Children love Michael Rosen. As one of the most successful and prominent children’s poets of the past 30 years, he has brought laughter, entertainment and a love of literature to youngsters all over the country. Not all adults are so complimentary about him though — particularly those Jews who see his stand against Zionism as hateful and, indeed, self-hating.
Rosen is aware of the apparent dichotomy between much-loved poet and a man whose politics were thought to be so revolutionary that MI5 had a file on him. But he does not see it as a contradiction. Not only does he have a mission to write for children, he is also on a mission to ensure that they are taught to read in what he sees as the proper manner. And yes, he has always been politically motivated.
On educational policy, he contends that primary school children have been failed by the system. Speaking with the authority of children’s laureate (his year in the post finished in June), he says: “The government has over-emphasised drilling — doing endless worksheets. Meanwhile, kids are being turned off reading and writing. It’s a disaster.
“If you take the biblical story of Abraham and Isaac as an example, there are all sorts of interesting things you can ask children. Why did Abraham do it? Should he have defied God? Would you have done it? If the story was on the national curriculum, teachers would probably have come up with a worksheet asking what was Abraham carrying in his right hand.”
Rosen thinks the answer is to abolish all Sats tests and bring back imagination, fun and the joy of learning to the classroom. That is how he describes his mission during his time as Laureate. “I was a spokesperson for children’s books, but also a catalyst. You do all you can to excite as many children as possible, to energise the children’s book world.”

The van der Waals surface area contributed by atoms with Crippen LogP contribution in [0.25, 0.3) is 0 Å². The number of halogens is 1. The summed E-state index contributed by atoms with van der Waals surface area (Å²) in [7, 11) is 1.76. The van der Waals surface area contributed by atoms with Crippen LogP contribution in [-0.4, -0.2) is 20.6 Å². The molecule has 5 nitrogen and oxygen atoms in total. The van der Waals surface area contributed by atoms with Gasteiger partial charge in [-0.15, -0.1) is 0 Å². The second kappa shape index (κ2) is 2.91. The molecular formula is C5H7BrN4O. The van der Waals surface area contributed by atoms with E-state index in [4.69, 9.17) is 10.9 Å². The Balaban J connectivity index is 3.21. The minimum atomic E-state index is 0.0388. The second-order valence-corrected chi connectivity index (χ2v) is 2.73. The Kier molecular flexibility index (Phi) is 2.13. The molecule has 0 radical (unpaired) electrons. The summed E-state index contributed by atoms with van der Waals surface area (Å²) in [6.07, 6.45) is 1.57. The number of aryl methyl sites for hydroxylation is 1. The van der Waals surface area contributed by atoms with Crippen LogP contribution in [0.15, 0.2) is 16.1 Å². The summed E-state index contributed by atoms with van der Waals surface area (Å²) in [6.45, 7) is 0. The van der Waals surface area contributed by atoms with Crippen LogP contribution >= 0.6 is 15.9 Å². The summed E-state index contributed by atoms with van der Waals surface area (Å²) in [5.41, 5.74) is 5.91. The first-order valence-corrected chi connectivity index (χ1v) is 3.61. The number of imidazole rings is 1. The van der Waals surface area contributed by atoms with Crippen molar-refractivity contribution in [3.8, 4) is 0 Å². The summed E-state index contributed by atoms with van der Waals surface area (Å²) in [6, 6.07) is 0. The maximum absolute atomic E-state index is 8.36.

He may be 63, but Rosen’s intellect is as lively as ever, darting one way and then another, encompassing a huge number of issues. So it comes as no surprise that he had trouble deciding on a career. His path took a few twists and turns before he became, quite by accident, a children’s writer. His first idea was to follow Jonathan Miller, his teenage role model, after seeing him in the ground-breaking satirical show Beyond the Fringe in the 1960s. “I was 13 or 14. I thought Miller was so clever and funny.”
But rather than write comedy routines, he did one of the other things that Miller was famous for —– he enrolled in medical school. However, he gave up after two years. This disappointed his mother and father who, as signed-up members of the Communist Party may not have been the archetypal Jewish parents, but had been very keen that their son should become a doctor.
“They really prized the idea that their child could be someone who could cure people,” says Rosen. “They didn’t want me to be like them because, as teachers, they didn’t think they were doing anything terribly important — just reading books and talking about them.”
So Rosen embarked on the next phase of his career —– as a “leftie” student at Oxford, then as a trainee at the BBC. However, his general traineeship was also cut short. “Someone thought that I shouldn’t be employed full-time, that somehow I was a security risk. Whether that was to do with my parents having been party members or my activities at university, I don’t know. I produced Play School — I wasn’t a security threat.”